This is an interview with a PhD student of the Complex Systems & Metagenomics projects in a series of background articles. Keep following this website for the next interview in this series.
Interview with Aram Swinkels, PhD student of the Antimicrobial resistance in relation to the persistence of antimicrobial residues after treatment of farm animal: input for risk management (RESRISK) project at Utrecht University.
Antibiotics are classified based on their likelihood of inducing antibiotic resistance in bacteria, as tested in the lab. Aram Swinkels thinks there is another factor that should be taken into account: the lifespan of antibiotics.
‘Each antibiotic is broken down at its own speed, varying from days to months. So, some are exposed to the environment and bacteria for a long time. This kind of long exposure may promote bacteria to become resistant.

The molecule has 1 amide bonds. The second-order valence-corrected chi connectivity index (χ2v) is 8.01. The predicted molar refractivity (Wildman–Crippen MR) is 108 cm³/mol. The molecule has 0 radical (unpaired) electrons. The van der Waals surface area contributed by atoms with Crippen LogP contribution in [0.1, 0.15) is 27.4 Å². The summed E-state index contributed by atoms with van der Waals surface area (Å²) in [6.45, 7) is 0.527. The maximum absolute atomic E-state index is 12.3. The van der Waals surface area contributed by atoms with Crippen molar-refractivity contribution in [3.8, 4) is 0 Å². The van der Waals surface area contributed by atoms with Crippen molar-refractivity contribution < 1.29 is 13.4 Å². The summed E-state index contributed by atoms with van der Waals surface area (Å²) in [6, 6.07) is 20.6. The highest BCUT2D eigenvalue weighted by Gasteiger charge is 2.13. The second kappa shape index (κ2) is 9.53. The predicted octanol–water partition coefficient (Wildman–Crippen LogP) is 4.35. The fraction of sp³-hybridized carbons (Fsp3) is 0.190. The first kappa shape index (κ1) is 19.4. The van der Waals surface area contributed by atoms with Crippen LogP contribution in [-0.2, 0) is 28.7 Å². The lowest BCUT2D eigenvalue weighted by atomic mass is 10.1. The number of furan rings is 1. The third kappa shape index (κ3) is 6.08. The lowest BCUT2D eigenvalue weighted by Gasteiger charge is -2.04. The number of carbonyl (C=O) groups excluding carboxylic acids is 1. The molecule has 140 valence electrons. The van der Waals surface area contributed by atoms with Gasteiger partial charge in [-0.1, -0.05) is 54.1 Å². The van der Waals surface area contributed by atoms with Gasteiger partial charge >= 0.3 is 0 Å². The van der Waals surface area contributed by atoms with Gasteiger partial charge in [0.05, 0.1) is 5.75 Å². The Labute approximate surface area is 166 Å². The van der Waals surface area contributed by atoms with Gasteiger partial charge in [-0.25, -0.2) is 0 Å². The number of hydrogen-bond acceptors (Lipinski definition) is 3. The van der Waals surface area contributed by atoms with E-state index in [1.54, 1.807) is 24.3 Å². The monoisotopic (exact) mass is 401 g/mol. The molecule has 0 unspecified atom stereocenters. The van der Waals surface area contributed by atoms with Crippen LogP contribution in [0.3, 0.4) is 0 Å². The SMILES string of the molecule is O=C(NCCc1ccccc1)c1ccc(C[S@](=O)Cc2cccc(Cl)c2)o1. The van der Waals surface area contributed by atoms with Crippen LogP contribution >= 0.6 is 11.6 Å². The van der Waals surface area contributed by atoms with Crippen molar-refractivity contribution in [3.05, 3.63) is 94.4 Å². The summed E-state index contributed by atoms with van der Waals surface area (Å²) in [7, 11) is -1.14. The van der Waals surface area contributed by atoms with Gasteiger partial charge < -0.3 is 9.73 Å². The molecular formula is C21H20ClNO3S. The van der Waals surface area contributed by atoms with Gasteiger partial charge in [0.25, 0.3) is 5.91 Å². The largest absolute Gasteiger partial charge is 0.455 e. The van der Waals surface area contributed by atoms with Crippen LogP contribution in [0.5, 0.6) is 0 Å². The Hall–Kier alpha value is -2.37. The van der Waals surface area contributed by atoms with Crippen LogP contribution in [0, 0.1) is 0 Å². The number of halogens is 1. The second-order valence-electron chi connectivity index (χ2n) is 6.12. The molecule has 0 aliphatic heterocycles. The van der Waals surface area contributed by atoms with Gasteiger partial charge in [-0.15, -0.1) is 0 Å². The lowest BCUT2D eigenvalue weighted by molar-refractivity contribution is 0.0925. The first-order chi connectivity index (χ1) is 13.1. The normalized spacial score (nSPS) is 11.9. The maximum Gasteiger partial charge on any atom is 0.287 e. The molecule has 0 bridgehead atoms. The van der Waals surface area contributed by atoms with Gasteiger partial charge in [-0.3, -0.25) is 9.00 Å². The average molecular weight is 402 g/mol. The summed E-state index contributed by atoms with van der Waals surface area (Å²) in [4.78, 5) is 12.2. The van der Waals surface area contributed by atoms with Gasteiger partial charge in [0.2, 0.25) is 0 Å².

During my research I will develop a mathematical model that predicts the speed with which bacteria develop resistance against antibiotics used in farm animals. For the model I will first determine the lifetime of various antibiotics in broilers. I will do this by analysing the antibiotic concentration in the faeces of broilers for seven weeks after an antibiotic treatment.
As an antibiotic is broken down slowly, at some point there will be so little of it, it will no longer promote resistance. In the lab, I will study at what concentration this turning point occurs, by exposing bacteria in broiler faeces to different low concentrations of antibiotics. These data are used as input for the mathematical model and I suspect the model will show that antibiotics with a long life more often lead to resistance build-up in bacteria than those that are broken down quickly.
I initially wanted to study biology to work with large animals like tigers, but as I learned more about the smaller organisms in the world, I became intrigued by their power. We may run out of defences against these tiny creatures and I find it really interesting to work on a solution.’